Beyond Data Parallelism: The Advantages of Multiple Parallelizations in Combinatorial Search

Lawrence A. Crowl, Mark E. Crovella, Thomas J. LeBlanc, and Michael L. Scott, "Beyond Data Parallelism: The Advantages of Multiple Parallelizations in Combinatorial Search", Technical Report 92-80-06, Department of Computer Science, Oregon State University, Corvallis, Oregon, 97331-3202, December 1992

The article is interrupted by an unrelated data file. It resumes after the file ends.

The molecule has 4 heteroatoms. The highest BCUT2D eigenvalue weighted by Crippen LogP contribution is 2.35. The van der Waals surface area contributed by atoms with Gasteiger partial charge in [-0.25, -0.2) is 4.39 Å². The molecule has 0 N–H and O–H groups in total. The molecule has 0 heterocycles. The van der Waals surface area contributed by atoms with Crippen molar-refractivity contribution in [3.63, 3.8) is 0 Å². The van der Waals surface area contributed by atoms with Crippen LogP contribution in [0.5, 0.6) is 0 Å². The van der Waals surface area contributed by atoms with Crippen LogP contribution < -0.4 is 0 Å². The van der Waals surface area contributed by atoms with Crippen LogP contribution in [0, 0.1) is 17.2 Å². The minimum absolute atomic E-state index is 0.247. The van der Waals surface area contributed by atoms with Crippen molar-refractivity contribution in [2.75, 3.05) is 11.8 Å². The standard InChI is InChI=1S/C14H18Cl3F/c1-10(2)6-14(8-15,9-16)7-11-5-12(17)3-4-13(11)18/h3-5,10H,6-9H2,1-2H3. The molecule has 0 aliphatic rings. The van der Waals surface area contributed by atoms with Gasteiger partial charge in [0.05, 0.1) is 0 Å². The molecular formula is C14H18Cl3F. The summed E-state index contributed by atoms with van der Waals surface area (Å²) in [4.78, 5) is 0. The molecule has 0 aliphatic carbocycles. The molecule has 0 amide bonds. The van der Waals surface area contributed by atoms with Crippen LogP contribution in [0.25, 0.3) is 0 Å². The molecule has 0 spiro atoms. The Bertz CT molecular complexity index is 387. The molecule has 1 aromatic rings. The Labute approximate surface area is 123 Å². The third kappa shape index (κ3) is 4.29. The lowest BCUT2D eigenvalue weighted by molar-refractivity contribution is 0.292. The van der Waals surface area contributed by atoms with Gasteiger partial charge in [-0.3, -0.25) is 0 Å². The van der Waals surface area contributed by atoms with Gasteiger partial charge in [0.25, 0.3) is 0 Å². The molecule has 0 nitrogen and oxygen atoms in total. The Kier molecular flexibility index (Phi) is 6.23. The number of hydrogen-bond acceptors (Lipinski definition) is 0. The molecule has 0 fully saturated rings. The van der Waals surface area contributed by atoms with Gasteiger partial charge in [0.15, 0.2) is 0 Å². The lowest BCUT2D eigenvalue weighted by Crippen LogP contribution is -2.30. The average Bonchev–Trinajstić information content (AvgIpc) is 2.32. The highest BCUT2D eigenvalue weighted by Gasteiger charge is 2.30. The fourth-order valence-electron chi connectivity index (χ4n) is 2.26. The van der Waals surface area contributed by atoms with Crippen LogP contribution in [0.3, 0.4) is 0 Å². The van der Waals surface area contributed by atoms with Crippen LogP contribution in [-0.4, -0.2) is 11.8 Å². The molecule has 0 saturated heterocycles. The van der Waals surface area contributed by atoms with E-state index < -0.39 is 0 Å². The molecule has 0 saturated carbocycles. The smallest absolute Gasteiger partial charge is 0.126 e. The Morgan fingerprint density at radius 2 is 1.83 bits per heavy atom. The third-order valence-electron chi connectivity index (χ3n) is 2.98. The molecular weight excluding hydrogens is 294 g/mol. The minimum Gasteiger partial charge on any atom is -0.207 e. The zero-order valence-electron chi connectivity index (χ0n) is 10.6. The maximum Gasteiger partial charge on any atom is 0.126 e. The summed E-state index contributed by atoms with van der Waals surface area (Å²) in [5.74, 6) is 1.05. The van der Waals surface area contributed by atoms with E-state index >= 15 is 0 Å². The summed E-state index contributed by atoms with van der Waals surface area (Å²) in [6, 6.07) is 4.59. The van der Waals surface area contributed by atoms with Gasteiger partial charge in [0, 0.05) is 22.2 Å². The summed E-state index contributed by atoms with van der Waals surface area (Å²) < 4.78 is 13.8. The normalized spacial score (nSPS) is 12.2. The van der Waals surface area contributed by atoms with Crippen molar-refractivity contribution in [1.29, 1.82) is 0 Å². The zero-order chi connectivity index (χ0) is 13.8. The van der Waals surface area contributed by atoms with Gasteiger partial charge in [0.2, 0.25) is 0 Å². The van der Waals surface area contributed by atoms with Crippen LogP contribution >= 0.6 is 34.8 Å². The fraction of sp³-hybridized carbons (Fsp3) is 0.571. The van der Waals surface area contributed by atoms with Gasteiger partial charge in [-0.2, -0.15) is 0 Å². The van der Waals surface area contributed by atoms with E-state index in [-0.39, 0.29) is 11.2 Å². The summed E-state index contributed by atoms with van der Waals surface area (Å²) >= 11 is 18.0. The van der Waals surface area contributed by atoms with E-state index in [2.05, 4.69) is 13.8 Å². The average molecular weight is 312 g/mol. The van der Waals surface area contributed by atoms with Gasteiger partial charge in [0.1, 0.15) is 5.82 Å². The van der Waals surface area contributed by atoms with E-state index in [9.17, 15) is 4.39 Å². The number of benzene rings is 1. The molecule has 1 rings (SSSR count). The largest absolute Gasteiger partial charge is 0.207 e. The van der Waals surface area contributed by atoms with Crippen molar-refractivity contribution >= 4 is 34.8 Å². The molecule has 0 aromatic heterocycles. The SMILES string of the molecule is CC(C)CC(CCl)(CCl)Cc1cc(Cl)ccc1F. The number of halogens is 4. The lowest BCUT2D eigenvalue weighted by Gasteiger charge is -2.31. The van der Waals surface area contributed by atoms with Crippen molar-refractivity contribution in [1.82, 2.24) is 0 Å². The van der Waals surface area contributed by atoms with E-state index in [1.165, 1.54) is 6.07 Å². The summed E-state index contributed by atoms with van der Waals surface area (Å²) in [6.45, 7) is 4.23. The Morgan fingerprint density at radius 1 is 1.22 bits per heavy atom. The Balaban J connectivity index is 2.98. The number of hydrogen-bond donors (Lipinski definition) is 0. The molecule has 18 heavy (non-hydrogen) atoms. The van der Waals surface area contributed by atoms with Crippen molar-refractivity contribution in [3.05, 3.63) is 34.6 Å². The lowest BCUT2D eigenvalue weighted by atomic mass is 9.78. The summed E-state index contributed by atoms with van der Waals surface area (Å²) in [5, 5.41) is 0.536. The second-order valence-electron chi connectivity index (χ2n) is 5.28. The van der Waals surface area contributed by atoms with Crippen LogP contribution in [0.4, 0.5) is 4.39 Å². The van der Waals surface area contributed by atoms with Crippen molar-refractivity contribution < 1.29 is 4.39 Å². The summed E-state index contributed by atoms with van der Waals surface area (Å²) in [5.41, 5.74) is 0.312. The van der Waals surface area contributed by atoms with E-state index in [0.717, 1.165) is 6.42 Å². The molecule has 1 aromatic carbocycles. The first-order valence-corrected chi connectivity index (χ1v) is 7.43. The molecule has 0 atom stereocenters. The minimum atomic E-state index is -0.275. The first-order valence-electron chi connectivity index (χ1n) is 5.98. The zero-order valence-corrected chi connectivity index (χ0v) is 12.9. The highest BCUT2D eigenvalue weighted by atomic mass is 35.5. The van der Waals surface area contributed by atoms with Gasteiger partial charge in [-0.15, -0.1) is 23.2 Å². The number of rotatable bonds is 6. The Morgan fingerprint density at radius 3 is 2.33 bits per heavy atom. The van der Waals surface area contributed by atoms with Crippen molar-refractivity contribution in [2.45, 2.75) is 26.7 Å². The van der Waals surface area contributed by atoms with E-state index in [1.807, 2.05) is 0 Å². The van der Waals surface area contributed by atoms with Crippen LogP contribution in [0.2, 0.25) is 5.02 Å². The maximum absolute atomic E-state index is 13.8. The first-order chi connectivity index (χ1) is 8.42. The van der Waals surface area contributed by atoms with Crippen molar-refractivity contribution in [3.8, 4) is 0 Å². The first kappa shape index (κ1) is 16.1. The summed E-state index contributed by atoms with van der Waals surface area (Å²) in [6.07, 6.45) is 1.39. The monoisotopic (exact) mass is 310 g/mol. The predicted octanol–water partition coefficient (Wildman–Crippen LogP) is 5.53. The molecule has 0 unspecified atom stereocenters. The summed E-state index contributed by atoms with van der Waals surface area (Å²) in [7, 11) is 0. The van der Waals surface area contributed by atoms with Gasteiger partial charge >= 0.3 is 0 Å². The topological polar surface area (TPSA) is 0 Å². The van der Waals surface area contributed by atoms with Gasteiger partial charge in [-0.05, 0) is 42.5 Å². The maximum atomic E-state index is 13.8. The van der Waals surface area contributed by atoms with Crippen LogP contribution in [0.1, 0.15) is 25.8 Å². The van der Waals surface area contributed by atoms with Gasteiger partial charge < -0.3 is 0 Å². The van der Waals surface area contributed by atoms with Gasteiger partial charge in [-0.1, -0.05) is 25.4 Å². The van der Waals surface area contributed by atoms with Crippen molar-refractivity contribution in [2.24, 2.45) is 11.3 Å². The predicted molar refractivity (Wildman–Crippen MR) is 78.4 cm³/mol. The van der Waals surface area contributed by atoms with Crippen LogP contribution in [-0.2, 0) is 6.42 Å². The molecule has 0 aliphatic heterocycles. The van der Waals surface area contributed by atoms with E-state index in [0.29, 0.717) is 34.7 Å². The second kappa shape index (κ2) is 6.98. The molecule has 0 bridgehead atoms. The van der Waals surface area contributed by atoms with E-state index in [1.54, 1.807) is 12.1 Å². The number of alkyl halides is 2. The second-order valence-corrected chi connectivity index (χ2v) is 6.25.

In this paper we consider alternative schemes for parallelizing combinatorial search, and examine the factors that influence the choice of parallelization for this important class of problems. Using subgraph isomorphism as a representative search problem, we show how the density of the solution space, the number of solutions desired, the number of available processors, and the underlying architecture affect the choice of an efficient parallelization. Our experiments, which span seven different shared-memory machines, eight parallelizations of the subgraph isomorphism algorithm, and a wide range of input graphs, show that there is no best parallelization for this problem: relative performance depends on each of these factors. In particular, on some machines and for some inputs, a sequential depth-first search of the solution space, applying data parallelism at each node in the search tree, performs best. On other machines or other inputs, parallel tree search, with no data parallelism, performs best. In still other cases, a hybrid solution, containing both parallel tree search and data parallelism works best. From these experiences we conclude that multiple parallelizations of a single algorithm may be needed to achieve the best performance over a range of machines, inputs, and problem demands, and that hybrid forms of parallelization (where data parallelism and tree parallelism are used in tandem) are needed in some applications.

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